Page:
I have been interested for a long time in how we come to know things. How do certain assumptions and beliefs make themselves authoritative and common sense, and how do others get excluded? This explains in part my fascination with Gregory Bateson, a scholar who worked in very different fields including anthropology, systems theory, biology and psychology. Bateson was very interested in this question of how we come to know things, and he defined epistemology as follows:
A branch of science combined with a branch of philosophy. As science, epistemology is the study of how particular organisms or aggregates of organisms know, think and decide. As philosophy, epistemology is the study of the necessary limits and other characteristics of the processes of knowing, thinking and deciding. (Bateson 1979: 242)
With, no doubt, many other reformist educators, such as John Dewey or Paolo Freire, I believe that there are strong links between experience and knowledge. CELL seeks to offer practice-based models for change, and ways in which we can learn to think and act on the world anew, collectively and responsibly.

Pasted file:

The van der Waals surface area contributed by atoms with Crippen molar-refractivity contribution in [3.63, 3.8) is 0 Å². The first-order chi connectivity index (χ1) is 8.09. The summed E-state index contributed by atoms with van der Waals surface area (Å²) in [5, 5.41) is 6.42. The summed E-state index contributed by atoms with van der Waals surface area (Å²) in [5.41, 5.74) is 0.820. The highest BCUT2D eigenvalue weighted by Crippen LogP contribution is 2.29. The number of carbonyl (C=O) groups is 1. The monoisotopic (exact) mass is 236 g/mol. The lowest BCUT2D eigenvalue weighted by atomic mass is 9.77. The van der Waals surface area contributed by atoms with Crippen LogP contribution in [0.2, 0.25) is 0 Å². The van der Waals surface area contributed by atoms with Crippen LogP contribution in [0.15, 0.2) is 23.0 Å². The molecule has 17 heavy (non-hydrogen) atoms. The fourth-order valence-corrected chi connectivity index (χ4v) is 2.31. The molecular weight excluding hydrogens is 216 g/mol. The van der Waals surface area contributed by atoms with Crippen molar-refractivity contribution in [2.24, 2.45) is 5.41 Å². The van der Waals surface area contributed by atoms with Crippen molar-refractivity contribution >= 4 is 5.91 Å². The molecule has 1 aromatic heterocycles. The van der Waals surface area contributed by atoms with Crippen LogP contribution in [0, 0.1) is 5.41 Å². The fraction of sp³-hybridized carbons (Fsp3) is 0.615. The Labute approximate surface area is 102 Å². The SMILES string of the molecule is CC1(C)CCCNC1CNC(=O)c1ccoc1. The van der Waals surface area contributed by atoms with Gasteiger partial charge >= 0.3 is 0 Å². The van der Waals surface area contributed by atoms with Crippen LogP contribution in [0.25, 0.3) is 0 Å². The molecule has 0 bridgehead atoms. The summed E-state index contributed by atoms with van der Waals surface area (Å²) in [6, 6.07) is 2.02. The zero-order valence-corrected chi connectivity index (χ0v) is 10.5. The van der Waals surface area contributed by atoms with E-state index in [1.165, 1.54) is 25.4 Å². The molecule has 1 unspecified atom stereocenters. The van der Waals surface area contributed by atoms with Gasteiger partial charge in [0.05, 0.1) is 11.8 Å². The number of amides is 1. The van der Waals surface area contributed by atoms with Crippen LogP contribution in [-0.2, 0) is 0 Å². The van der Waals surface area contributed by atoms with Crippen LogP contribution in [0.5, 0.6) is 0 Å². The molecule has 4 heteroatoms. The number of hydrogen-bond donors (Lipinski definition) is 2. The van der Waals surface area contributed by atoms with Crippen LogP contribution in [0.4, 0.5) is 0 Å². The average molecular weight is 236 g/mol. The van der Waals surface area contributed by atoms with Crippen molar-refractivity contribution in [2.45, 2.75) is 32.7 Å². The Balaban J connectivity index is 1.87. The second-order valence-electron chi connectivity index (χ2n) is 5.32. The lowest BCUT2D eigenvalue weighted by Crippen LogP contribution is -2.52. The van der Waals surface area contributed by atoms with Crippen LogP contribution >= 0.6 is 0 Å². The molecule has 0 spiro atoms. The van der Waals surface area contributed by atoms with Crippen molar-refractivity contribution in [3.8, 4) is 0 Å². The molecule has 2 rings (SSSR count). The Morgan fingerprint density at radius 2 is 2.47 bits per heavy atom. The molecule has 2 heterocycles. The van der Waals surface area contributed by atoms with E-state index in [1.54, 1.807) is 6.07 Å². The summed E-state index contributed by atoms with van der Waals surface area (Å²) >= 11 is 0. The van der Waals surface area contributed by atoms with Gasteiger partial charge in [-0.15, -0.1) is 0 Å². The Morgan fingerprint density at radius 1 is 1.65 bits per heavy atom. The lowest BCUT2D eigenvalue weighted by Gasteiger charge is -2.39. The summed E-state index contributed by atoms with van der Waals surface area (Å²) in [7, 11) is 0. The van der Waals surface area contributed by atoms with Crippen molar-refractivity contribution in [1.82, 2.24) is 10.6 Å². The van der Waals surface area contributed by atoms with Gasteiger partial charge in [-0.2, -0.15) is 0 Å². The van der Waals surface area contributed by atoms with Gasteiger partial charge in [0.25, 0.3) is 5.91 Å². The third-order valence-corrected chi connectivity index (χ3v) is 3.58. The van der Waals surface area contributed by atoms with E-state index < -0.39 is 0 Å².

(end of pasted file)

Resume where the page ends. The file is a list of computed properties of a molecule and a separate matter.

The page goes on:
The coming about of the association is intimately related to my personal journey that led me from research on the Common Agricultural Policy in Romania to systems thinking and ecological paradigms and from there to a Permaculture Design Course in Dorset. CELL is also inspired by the Transition initiative that started in the UK and has spread around the world rapidly in the last few years. Through integrating research and action in collaboration with communities, its main aims are to foster a collective process of imagining and creating a future that addresses the twin challenges of diminishing oil and gas supplies and climate change, along with unsustainable food and resource systems that we depend on everyday.
I have strong interests in acting on the ways in which people are starting to react to the triple crisis that has emerged most strongly since 2008, although it is of course much older and much more engrained in our lives. It is in this light that I want to work with others to create a positive vision for change through action research.
The baseline of CELL could be summarised as aiming to
1. live sustainably and endorsing holistic thinking and action
2. foster a culture of solidarity and collaboration
3. skilling up for living well in a post-carbon economy
Katy Fox – initiator of CELL, June 2010